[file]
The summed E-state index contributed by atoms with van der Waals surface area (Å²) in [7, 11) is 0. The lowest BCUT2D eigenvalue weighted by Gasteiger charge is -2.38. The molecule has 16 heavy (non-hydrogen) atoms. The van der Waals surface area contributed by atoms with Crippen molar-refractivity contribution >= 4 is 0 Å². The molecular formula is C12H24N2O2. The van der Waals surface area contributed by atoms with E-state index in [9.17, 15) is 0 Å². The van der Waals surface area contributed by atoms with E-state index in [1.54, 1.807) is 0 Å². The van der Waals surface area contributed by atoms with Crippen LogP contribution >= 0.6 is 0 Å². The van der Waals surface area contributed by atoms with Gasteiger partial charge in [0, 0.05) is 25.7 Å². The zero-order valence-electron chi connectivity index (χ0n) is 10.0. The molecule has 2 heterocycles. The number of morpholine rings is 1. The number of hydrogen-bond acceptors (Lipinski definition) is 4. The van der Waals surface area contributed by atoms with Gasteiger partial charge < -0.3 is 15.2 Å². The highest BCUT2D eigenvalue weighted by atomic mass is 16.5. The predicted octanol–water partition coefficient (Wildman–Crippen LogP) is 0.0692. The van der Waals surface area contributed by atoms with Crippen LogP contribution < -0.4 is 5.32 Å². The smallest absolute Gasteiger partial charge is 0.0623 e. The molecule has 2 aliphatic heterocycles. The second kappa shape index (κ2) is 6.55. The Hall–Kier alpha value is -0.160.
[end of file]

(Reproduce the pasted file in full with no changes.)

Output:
The summed E-state index contributed by atoms with van der Waals surface area (Å²) in [7, 11) is 0. The lowest BCUT2D eigenvalue weighted by Gasteiger charge is -2.38. The molecule has 16 heavy (non-hydrogen) atoms. The van der Waals surface area contributed by atoms with Crippen molar-refractivity contribution >= 4 is 0 Å². The molecular formula is C12H24N2O2. The van der Waals surface area contributed by atoms with E-state index in [9.17, 15) is 0 Å². The van der Waals surface area contributed by atoms with E-state index in [1.54, 1.807) is 0 Å². The van der Waals surface area contributed by atoms with Crippen LogP contribution >= 0.6 is 0 Å². The van der Waals surface area contributed by atoms with Gasteiger partial charge in [0, 0.05) is 25.7 Å². The zero-order valence-electron chi connectivity index (χ0n) is 10.0. The molecule has 2 heterocycles. The number of morpholine rings is 1. The number of hydrogen-bond acceptors (Lipinski definition) is 4. The van der Waals surface area contributed by atoms with Gasteiger partial charge < -0.3 is 15.2 Å². The highest BCUT2D eigenvalue weighted by atomic mass is 16.5. The predicted octanol–water partition coefficient (Wildman–Crippen LogP) is 0.0692. The van der Waals surface area contributed by atoms with Crippen LogP contribution < -0.4 is 5.32 Å². The smallest absolute Gasteiger partial charge is 0.0623 e. The molecule has 2 aliphatic heterocycles. The second kappa shape index (κ2) is 6.55. The Hall–Kier alpha value is -0.160.